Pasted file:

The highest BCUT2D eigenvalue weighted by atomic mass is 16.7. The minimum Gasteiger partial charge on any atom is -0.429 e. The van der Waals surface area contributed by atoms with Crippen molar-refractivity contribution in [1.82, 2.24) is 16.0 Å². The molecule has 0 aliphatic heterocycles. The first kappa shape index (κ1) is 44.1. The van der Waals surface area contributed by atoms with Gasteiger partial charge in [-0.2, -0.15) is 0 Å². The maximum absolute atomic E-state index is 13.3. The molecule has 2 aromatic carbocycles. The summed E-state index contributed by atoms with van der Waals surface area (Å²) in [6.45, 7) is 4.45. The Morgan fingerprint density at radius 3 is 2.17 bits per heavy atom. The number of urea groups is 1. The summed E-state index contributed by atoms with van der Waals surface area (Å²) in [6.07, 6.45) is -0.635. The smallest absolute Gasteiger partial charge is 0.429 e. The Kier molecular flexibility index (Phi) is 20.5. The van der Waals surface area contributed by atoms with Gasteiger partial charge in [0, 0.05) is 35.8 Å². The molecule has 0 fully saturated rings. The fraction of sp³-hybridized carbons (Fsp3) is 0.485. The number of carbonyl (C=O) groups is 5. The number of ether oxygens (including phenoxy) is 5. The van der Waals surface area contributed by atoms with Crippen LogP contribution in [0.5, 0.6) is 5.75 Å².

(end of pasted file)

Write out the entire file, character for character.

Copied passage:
The highest BCUT2D eigenvalue weighted by atomic mass is 16.7. The minimum Gasteiger partial charge on any atom is -0.429 e. The van der Waals surface area contributed by atoms with Crippen molar-refractivity contribution in [1.82, 2.24) is 16.0 Å². The molecule has 0 aliphatic heterocycles. The first kappa shape index (κ1) is 44.1. The van der Waals surface area contributed by atoms with Gasteiger partial charge in [-0.2, -0.15) is 0 Å². The maximum absolute atomic E-state index is 13.3. The molecule has 2 aromatic carbocycles. The summed E-state index contributed by atoms with van der Waals surface area (Å²) in [6.45, 7) is 4.45. The Morgan fingerprint density at radius 3 is 2.17 bits per heavy atom. The number of urea groups is 1. The summed E-state index contributed by atoms with van der Waals surface area (Å²) in [6.07, 6.45) is -0.635. The smallest absolute Gasteiger partial charge is 0.429 e. The Kier molecular flexibility index (Phi) is 20.5. The van der Waals surface area contributed by atoms with Gasteiger partial charge in [0, 0.05) is 35.8 Å². The molecule has 0 fully saturated rings. The fraction of sp³-hybridized carbons (Fsp3) is 0.485. The number of carbonyl (C=O) groups is 5. The number of ether oxygens (including phenoxy) is 5. The van der Waals surface area contributed by atoms with Crippen LogP contribution in [0.5, 0.6) is 5.75 Å².